'Inferno': Felicity Jones, other global stars join Tom Hanks mystery

The Tom Hanks mystery-thriller 'Inferno' heats up with Omar Sy, Irrfan Khan and Felicity Jones now on board

"Inferno" is heating up.

Ron Howard's third film based on the novels of Dan Brown has rounded out its cast with an international coterie of actors who will join franchise star Tom Hanks. The Oscar winner is reprising his role as the globetrotting, mystery-solving Harvard symbologist Robert Langdon after previous turns in "The Da Vinci Code" and "Angels & Demons."

Omar Sy ("X-Men: Days of Future Past" and "The Intouchables"), Irrfan Khan ("Life of Pi"), Felicity Jones ("The Theory of Everything") and Sidse Babett Knudsen (Danish TV's "Borgen") have all joined the film, Sony Pictures announced Tuesday.

Written by David Koepp, "Inferno" finds an amnesiac Langdon teaming up with a doctor (Jones) to recover his memories and prevent a madman from unleashing a global plague connected to Dante's "Divine Comedy." In other words, just another day at the office for Professor Langdon.

Knudsen will portray the head of the World Health Organization, Sy will play the leader of a disease prevention team, and Khan will play a shadowy string-puller known as the Provost.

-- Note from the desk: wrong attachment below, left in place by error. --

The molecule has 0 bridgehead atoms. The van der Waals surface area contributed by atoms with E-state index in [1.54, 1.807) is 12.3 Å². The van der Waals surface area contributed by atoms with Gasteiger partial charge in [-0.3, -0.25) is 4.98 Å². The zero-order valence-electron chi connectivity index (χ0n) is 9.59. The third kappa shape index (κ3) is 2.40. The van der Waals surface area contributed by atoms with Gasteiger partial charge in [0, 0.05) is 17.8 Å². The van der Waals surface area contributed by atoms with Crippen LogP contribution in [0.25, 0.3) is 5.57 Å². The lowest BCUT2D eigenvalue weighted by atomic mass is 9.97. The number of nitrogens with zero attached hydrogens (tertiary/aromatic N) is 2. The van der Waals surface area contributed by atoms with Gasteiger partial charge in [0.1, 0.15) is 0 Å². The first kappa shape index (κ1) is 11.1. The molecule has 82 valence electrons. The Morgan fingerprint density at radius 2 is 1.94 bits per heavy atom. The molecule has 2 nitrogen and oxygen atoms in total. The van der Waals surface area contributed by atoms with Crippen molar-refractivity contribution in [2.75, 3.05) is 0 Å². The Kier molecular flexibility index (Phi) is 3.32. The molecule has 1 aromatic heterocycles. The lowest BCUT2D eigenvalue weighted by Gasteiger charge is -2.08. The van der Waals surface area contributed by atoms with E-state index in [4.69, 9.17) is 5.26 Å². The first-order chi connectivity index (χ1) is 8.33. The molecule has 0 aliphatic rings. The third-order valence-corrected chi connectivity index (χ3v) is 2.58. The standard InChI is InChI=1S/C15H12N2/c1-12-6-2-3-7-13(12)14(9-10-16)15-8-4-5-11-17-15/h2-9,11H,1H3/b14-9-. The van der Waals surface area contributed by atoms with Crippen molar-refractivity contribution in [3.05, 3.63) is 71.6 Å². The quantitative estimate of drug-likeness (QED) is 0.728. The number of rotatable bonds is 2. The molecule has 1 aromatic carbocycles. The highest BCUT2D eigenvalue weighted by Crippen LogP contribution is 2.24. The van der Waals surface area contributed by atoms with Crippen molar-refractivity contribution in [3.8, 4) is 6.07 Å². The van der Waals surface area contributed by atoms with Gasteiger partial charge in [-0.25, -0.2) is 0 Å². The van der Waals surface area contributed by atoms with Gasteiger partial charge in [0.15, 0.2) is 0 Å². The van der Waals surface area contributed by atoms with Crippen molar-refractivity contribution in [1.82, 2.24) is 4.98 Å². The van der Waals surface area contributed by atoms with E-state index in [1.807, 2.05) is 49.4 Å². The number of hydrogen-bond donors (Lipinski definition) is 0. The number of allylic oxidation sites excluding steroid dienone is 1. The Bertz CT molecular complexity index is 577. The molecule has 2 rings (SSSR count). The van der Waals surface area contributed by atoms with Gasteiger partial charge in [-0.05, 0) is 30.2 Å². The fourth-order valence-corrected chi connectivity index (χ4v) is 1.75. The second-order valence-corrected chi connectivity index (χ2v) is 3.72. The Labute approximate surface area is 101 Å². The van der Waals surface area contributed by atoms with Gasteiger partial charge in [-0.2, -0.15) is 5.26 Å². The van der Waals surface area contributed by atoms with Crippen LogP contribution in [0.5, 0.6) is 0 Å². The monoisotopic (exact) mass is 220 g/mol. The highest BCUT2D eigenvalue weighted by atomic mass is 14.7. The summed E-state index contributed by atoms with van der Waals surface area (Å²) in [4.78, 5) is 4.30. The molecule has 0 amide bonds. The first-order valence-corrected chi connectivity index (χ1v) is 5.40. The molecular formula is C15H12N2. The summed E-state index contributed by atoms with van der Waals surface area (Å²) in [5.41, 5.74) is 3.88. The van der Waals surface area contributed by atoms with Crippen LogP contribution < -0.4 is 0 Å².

Principal photography is to begin at the end of April, and the film is set to hit theaters Oct. 14, 2016.

Sony's previous adaptations of Brown's bestselling novels both performed well at the box office, although the franchise dipped noticeably in its second outing: 2006's "Da Vinci Code" grossed $758 million worldwide, while 2009's "Angels & Demons" took in $486 million.

The next movie in the series was originally intended to be based on Brown's third Langdon novel, "The Lost Symbol," but ultimately the studio shifted its focus to "Inferno."

Though it's a bit unusual for a film franchise to make movies out of order from the books' publishing schedule, the Langdon movies have already done so -- "Angels" was published before (and on the page, takes place before) "Da Vinci."

Presumably, the filmmakers could loop back to "The Lost Symbol" after "Inferno" if the latter proves successful -- and if it's not supplanted by another Brown page-turner.

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